Marina Watowich: We see that they have increased risk of age-related diseases, particularly cardiovascular diseases.
Hannah Loss: Numerous studies in humans link greater risks of cardiovascular disease and chronic inflammation to adverse events. One study of people living near the epicenter of an earthquake in Japan found a three-fold increase in heart attacks afterwards. But Watowich’s study stands out because it compares genetic changes before and after the storm, data that scientists don’t always have. They can’t just subject humans to natural disasters whenever they feel like it.
Julie Mattison: And I think what makes this particular study so important is the fact that we can’t do this stuff to even monkeys. And so here’s a situation where it happened. And it’s a wonderful opportunity to be able to use the data from something that was a naturally occurring incident.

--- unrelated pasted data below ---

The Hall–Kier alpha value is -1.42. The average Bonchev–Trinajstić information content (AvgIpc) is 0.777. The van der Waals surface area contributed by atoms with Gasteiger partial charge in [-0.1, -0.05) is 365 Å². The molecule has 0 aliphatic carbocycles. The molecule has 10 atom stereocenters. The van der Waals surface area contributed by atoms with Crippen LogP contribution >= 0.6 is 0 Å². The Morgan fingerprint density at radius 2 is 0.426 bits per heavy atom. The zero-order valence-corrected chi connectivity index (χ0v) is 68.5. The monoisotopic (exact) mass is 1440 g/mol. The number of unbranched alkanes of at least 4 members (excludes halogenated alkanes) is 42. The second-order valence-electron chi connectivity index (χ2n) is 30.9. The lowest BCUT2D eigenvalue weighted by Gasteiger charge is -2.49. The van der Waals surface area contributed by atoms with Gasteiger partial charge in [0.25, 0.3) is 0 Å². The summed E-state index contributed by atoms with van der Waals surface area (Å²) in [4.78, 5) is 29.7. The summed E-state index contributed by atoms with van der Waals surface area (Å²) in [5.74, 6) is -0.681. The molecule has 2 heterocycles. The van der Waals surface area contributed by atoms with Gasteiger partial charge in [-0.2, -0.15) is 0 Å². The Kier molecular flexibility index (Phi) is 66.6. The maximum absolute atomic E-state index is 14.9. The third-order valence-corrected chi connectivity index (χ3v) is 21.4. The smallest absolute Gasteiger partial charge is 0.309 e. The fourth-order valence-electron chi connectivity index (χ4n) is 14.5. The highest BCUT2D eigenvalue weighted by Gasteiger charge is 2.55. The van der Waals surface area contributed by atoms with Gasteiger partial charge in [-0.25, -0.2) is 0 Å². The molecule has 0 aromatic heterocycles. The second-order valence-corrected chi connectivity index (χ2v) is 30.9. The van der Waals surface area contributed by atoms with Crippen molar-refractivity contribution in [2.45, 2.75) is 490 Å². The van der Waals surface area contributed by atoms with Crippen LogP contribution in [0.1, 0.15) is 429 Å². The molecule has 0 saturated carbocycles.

Hannah Loss: Watowich will continue to sample the macaques to see if they retain their advanced biological age, or if their immune systems are playing out a story of Benjamin Button and reverting to a younger state — at the microscopic level, at least. This could give more insight into how increasing natural disasters will impact humans during the era of climate change. It also raises questions about health inequities following a storm. People who can afford to flee a storm in advance, or live in higher income areas with better infrastructure that protects them from things like flooding may have less trauma-induced aging. However, these aging inequities may, in some cases, at least, be offset by strong social support.
(pause in narration. macaque chirps and calls)